Blink Outdoor 5 Cam kit bundle with Echo Show 5 (2nd Gen) Performance review
the Blink Outdoor’s motion tracking feature works very well too. During our time away from home we used it to keep tabs on our garden, mostly using it to follow our cat’s comings and goings, letting us know he was back for the night rather than having an impromptu sleepover at a neighbor’s house. Given that our garden backs onto an alley, it was also reassuring knowing that any unauthorized entries would be automatically captured (not that there were any).
The only improvement we’d like to see is a geofence that would automatically arm or disarm the motion tracking when we’ve entered the home, to save us from having to remember to manually do this. Also, it would be great to have person-specific motion tracking available, for people who’d prefer to be alerted only when people are detected, rather than animals and other sources of motion.
Blink Outdoor 5 Cam kit bundle with Echo Show 5 (2nd Gen) customer review
A decent system – Biggest plus is ease of install
I wanted to put in an easy outdoor camera system that was affordable. And this mult-camera system fit the bill when it was on sale! I have mixed emotions about the entire system. The devices themselves are great. But for every feature I like about the system, there is a system/application limitation that I don’t like.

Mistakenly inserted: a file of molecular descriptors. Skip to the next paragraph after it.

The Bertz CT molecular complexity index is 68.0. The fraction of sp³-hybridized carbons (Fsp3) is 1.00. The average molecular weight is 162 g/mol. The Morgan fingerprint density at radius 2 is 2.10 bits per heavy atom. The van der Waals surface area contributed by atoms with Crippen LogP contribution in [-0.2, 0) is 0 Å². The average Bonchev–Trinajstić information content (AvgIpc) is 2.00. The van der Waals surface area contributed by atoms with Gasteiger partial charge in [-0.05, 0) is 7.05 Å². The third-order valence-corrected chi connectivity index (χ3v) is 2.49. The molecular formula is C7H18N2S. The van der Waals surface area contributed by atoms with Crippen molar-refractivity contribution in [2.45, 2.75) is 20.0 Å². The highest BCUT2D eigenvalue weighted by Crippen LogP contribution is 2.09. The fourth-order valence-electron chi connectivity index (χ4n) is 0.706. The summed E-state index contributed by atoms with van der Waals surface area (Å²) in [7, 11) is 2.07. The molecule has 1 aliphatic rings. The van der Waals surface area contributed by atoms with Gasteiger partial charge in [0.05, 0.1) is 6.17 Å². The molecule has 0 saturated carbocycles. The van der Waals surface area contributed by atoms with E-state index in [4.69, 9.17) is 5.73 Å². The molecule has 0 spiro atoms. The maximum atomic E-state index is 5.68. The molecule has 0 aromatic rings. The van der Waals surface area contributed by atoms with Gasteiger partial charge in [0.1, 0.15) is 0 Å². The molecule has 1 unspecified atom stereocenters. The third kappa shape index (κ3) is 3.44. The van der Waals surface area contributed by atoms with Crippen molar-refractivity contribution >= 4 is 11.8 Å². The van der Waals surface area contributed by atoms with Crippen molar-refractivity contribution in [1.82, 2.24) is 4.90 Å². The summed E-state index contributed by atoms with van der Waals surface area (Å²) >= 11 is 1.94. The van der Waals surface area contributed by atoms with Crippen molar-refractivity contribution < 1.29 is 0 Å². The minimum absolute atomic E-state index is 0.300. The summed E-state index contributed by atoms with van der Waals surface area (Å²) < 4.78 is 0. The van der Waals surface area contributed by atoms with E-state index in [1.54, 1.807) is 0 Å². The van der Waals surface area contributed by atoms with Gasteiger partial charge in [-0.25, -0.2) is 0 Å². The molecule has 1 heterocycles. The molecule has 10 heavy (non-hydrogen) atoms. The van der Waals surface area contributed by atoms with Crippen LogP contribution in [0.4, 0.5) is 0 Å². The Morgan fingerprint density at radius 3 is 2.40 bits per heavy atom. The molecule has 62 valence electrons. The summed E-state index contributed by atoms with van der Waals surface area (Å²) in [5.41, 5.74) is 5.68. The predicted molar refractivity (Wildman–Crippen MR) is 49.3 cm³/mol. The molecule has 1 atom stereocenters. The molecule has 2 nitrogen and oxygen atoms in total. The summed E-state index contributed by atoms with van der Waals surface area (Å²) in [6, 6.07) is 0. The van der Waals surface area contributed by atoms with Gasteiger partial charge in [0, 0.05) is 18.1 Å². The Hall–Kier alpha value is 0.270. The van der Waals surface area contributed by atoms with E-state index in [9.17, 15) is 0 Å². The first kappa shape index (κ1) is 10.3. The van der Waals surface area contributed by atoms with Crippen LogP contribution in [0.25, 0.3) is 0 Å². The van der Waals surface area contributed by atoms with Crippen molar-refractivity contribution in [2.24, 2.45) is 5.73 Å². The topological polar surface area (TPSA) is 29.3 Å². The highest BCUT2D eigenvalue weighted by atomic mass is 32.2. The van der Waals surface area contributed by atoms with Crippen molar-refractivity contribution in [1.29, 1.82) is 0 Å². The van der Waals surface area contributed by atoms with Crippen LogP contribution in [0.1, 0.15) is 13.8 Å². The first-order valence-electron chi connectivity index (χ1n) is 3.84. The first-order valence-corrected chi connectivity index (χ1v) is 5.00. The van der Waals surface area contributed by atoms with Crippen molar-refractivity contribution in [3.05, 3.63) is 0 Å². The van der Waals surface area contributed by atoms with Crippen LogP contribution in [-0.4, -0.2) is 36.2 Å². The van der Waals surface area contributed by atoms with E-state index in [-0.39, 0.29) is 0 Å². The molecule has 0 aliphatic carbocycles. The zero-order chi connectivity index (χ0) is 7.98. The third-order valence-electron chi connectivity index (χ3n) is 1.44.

Very small cameras, each take 2 AA Lithium batters, and pair easily to the provided hub.
They provide a mounthing bracket and an angle adapter to allow for a vertical and horizontal mount. Mounts are held in with a couple screws, and were easy to install.
Image quality is pretty good. They have a wide angle of view, and allow you to hear and talk through the live stream.
Local storage option (micro SD card) will allow you save your videos locally, and you don’t have to have their subscription service.
The timeline is pretty easy to use in the app, and it’s easy to download videos if you want to save them. Oddly enough, the app blocks taking screen shots and I’m not sure why.
Night vision is pretty good. It doesn’t see very far on infrared, but, I suspect that is due to it being battery based, and they don’t have a ton of IR transmitters on each unit.